CASE NO. 3581 CRB-01-97-04
COMPENSATION REVIEW BOARD
WORKERS’ COMPENSATION COMMISSION
JUNE 10, 1998
WILLIAM C. STOREY
HENDEL PETROLEUM CO.
FIREMAN’S FUND INSURANCE
The claimant was represented by Frederick Berberick, Esq., Berberick, Murphy, Devine & Whitty, P.C., 82 Chelsea Harbor Dr., P.O. Box 1126, Norwich, CT 06360.
The respondents were represented by Anne Marie D’Attelo, Esq., Genovese, D’Attelo & Lerman, 195 Scott Swamp Rd., P.O. Box 4053, Farmington, CT 06034-4053.
This Petition for Review from the March 25, 1997 Finding and Award of the Commissioner acting for the Eighth District was heard December 19, 1997 before a Compensation Review Board panel consisting of the Commission Chairman Jesse M. Frankl and Commissioners James J. Metro and John A. Mastropietro.
JESSE M. FRANKL, CHAIRMAN. The respondents have petitioned for review from the March 25, 1997 Finding and Award of the trial commissioner acting for the Eighth District. In that decision, the trial commissioner granted the claimant’s Motion to Preclude the employer from contesting the claimant’s workers’ compensation claim pursuant to § 31-294c(b). In support of their appeal, the respondents contend that the claimant filed the Notice of Claim with the incorrect employer, and thus the trial commissioner did not have jurisdiction to grant the Motion to Preclude. In addition, the respondents contend that the Notice of Claim provided the employer with an incorrect date of injury, and therefore that the trial commissioner erred in granting his Motion to Preclude.
The trial commissioner found the following relevant facts. In 1984, the claimant was hired to work for Hendel Petroleum Company by Ray Perkins, a Vice President of Hendel Petroleum Company. The claimant was employed as a service technician for the respondent employer, Hendel Petroleum Company. The claimant’s job duties included installing gas tanks both indoors and outdoors, and installing oil tanks. On December 7, 1992, he was taken to the hospital and diagnosed with acute pneumonitis. The claimant returned to work on December 14, 1992 and worked through January 8, 1993, during which time the claimant was mostly outside in the cold. While working on January 8, 1993, the claimant could not breathe and drove himself to the hospital, where he was diagnosed with pneumonia. The next day, on January 9, 1993, the claimant lost his breath and could not breathe at his home, and was rushed to the hospital by ambulance. The claimant could not remember if he worked on January 9, 1993.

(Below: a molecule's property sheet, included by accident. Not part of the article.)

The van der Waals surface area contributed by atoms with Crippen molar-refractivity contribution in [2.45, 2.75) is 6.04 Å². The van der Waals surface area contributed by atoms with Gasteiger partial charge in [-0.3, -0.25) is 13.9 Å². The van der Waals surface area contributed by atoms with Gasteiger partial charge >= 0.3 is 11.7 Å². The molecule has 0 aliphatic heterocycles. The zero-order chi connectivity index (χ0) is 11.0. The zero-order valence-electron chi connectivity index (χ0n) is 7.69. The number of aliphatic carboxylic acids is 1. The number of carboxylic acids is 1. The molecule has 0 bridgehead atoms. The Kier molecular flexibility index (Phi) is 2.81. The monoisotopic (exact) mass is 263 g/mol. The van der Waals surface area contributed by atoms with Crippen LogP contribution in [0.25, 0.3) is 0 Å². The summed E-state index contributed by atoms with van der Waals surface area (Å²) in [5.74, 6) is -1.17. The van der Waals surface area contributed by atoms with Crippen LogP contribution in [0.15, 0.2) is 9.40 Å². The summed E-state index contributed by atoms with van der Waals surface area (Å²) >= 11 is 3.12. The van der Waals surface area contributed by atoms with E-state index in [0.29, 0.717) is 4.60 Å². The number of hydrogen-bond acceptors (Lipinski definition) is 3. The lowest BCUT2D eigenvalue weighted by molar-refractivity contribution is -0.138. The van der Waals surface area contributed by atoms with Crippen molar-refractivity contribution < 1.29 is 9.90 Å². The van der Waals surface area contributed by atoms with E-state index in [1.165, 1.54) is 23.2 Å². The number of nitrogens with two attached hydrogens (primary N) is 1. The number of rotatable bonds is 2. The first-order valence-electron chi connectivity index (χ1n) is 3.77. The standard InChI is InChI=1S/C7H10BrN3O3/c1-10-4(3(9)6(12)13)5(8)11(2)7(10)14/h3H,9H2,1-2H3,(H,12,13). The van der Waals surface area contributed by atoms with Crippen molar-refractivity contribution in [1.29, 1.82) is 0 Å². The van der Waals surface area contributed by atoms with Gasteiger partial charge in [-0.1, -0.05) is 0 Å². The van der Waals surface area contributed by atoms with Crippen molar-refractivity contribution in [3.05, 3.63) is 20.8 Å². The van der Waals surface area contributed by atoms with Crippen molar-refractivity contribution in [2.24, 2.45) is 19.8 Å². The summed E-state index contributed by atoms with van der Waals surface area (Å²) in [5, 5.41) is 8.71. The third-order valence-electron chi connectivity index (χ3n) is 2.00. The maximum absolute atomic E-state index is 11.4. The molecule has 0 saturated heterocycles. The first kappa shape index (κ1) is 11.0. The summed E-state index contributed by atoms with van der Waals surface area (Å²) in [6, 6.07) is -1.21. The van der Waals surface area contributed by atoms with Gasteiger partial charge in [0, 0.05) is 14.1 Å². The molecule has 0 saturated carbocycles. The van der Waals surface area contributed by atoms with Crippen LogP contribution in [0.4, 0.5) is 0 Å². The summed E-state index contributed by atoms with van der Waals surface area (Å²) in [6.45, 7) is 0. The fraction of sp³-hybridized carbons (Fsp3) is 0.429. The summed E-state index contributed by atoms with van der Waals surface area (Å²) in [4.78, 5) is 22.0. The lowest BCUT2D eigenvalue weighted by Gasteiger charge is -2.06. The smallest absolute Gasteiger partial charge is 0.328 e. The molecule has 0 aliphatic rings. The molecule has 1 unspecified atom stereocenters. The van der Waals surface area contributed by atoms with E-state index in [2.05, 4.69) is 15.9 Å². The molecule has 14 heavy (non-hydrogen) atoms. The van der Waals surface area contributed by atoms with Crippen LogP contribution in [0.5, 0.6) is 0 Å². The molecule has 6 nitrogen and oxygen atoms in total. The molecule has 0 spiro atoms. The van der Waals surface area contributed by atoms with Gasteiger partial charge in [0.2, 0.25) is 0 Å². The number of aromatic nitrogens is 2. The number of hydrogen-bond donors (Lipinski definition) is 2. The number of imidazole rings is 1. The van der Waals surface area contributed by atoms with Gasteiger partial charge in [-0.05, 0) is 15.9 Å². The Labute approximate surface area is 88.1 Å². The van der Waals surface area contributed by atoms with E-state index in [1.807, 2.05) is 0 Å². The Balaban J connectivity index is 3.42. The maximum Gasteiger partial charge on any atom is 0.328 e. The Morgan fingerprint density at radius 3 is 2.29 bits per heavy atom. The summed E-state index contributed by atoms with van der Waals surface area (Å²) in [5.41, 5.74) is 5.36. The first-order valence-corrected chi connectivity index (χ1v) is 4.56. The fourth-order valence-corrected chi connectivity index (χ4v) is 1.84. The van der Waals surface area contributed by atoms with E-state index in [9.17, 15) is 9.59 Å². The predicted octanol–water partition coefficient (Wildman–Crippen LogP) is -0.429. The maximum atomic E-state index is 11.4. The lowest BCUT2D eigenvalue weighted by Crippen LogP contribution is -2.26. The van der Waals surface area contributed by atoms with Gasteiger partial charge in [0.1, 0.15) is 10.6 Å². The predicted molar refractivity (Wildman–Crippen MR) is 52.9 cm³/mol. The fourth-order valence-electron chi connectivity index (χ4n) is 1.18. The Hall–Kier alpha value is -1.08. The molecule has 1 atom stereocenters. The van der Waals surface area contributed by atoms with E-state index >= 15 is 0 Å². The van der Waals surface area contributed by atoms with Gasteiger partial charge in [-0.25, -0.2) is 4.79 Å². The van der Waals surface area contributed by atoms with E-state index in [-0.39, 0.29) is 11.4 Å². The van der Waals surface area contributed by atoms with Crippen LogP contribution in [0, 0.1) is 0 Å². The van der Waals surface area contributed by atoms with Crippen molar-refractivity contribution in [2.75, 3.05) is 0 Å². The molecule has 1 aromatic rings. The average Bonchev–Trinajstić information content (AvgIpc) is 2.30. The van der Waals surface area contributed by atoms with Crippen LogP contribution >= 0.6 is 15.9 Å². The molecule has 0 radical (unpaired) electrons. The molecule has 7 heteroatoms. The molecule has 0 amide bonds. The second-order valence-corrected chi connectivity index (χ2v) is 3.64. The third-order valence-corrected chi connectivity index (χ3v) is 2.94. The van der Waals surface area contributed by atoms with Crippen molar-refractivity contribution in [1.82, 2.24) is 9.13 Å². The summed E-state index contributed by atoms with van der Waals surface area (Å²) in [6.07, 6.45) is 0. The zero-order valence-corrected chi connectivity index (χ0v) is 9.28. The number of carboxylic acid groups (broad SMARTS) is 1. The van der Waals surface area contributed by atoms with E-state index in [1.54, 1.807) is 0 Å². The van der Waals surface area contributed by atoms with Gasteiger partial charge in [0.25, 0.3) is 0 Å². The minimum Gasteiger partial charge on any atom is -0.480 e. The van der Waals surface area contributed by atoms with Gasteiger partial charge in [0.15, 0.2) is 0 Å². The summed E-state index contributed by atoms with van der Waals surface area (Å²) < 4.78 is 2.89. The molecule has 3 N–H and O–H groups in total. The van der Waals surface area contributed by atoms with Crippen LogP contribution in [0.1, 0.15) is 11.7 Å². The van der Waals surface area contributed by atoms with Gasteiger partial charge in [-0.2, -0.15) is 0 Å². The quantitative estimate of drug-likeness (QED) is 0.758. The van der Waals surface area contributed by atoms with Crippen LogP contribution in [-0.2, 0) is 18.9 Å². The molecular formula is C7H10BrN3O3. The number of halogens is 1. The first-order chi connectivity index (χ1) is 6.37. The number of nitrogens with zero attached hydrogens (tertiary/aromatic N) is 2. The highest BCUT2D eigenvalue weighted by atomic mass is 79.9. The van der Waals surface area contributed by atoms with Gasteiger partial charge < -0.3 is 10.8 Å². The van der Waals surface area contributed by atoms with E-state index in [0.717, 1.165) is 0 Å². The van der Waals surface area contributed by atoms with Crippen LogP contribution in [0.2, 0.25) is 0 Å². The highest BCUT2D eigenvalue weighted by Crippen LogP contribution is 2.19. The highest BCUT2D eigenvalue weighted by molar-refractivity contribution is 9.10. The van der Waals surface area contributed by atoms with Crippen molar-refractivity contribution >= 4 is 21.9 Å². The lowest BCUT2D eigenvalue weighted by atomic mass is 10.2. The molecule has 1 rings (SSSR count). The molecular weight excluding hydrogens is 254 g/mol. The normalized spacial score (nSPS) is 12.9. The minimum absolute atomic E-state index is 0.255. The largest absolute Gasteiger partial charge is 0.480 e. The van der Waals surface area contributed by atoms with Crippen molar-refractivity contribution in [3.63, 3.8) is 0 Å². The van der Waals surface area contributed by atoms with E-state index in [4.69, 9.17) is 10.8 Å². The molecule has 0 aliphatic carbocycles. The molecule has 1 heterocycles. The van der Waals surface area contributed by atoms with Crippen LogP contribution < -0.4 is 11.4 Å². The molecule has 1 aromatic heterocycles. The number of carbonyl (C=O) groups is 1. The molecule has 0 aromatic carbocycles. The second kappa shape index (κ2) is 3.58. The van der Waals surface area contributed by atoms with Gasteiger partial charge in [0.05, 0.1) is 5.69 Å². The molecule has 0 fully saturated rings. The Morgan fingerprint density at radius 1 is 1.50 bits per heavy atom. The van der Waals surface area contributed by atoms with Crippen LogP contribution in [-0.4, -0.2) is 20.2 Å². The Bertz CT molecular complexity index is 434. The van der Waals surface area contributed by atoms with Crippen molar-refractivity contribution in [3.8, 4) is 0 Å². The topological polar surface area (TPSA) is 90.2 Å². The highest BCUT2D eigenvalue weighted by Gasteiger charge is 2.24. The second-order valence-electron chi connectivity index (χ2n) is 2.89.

On November 8, 1993, the claimant filed a Form 30C Notice of Claim wherein he alleged that he sustained an injury arising out of and in the course of his employment on January 9, 1993. The claimant attached to the Notice of Claim a “Schedule A” wherein he explained that on January 9, 1993 he was rushed to the hospital where he was diagnosed with congestive cardiomyopathy. The “Schedule A” further states that he had worked outside from December 7, 1992 through January 8, 1993 in extremely cold weather with acute pneumonitis and that the work duties superimposed upon the viral syndrome pneumonitis caused his congestive cardiomyopathy. The respondents failed to contest the Form 30C within twenty-eight days.
We will first address the respondents’ contention that the claimant was employed by Hendel’s, Inc. rather than by Hendel Petroleum Company, and thus that the trial commissioner did not have jurisdiction over the claim. The respondents contend that “it was error for the Commissioner to rule on a Motion to Preclude without first establishing the existence of an employer-employee relationship.” (Respondents’ Brief at p. 4). To the contrary, the trial commissioner made numerous and detailed findings which established that the claimant was an employee of Hendel Petroleum Company rather than of Hendel’s, Inc. (See Findings No. 4, 5, and 8 through 40). The trial commissioner specifically found: “The claimant was an employee of The Hendel Petroleum Company from the start of his employment December 7, 1992 through January 9, 1993 as stated in his Notice of Claim.” (Finding A).
In the instant case, the respondents contend that the claimant had been switched from the payroll of Hendel Petroleum Company to the payroll of Hendel’s, Inc. However, the claimant was not informed by anyone of this change, and continued to perform the same duties and to use the same van. The claimant’s day-to-day duties in late December of 1992 and January of 1993 were directed by Marion Benjamin and Richard Russo who was the General Manager of Hendel Petroleum Company. Russo did not know when the claimant’s payroll was switched from Hendel Petroleum Company to Hendel’s Inc. Russo testified that a service technician such as the claimant would perform services for both Hendel Petroleum Company and Hendel’s, Inc.